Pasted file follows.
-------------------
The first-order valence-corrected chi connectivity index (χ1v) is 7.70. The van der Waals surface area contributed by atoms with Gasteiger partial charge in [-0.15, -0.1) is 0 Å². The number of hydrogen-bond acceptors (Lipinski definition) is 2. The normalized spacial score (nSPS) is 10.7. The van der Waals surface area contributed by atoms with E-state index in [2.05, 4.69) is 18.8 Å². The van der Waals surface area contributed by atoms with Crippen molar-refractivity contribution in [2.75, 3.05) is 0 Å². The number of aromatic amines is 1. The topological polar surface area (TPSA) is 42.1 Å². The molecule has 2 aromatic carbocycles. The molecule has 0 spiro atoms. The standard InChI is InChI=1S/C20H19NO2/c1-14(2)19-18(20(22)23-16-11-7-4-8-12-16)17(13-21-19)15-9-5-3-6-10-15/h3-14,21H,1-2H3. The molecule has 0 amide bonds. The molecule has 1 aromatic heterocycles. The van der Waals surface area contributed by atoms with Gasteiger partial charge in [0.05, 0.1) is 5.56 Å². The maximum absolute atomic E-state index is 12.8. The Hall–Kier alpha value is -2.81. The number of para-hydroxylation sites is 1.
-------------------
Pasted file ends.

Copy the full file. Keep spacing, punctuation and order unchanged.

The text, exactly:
The first-order valence-corrected chi connectivity index (χ1v) is 7.70. The van der Waals surface area contributed by atoms with Gasteiger partial charge in [-0.15, -0.1) is 0 Å². The number of hydrogen-bond acceptors (Lipinski definition) is 2. The normalized spacial score (nSPS) is 10.7. The van der Waals surface area contributed by atoms with E-state index in [2.05, 4.69) is 18.8 Å². The van der Waals surface area contributed by atoms with Crippen molar-refractivity contribution in [2.75, 3.05) is 0 Å². The number of aromatic amines is 1. The topological polar surface area (TPSA) is 42.1 Å². The molecule has 2 aromatic carbocycles. The molecule has 0 spiro atoms. The standard InChI is InChI=1S/C20H19NO2/c1-14(2)19-18(20(22)23-16-11-7-4-8-12-16)17(13-21-19)15-9-5-3-6-10-15/h3-14,21H,1-2H3. The molecule has 0 amide bonds. The molecule has 1 aromatic heterocycles. The van der Waals surface area contributed by atoms with Gasteiger partial charge in [0.05, 0.1) is 5.56 Å². The maximum absolute atomic E-state index is 12.8. The Hall–Kier alpha value is -2.81. The number of para-hydroxylation sites is 1.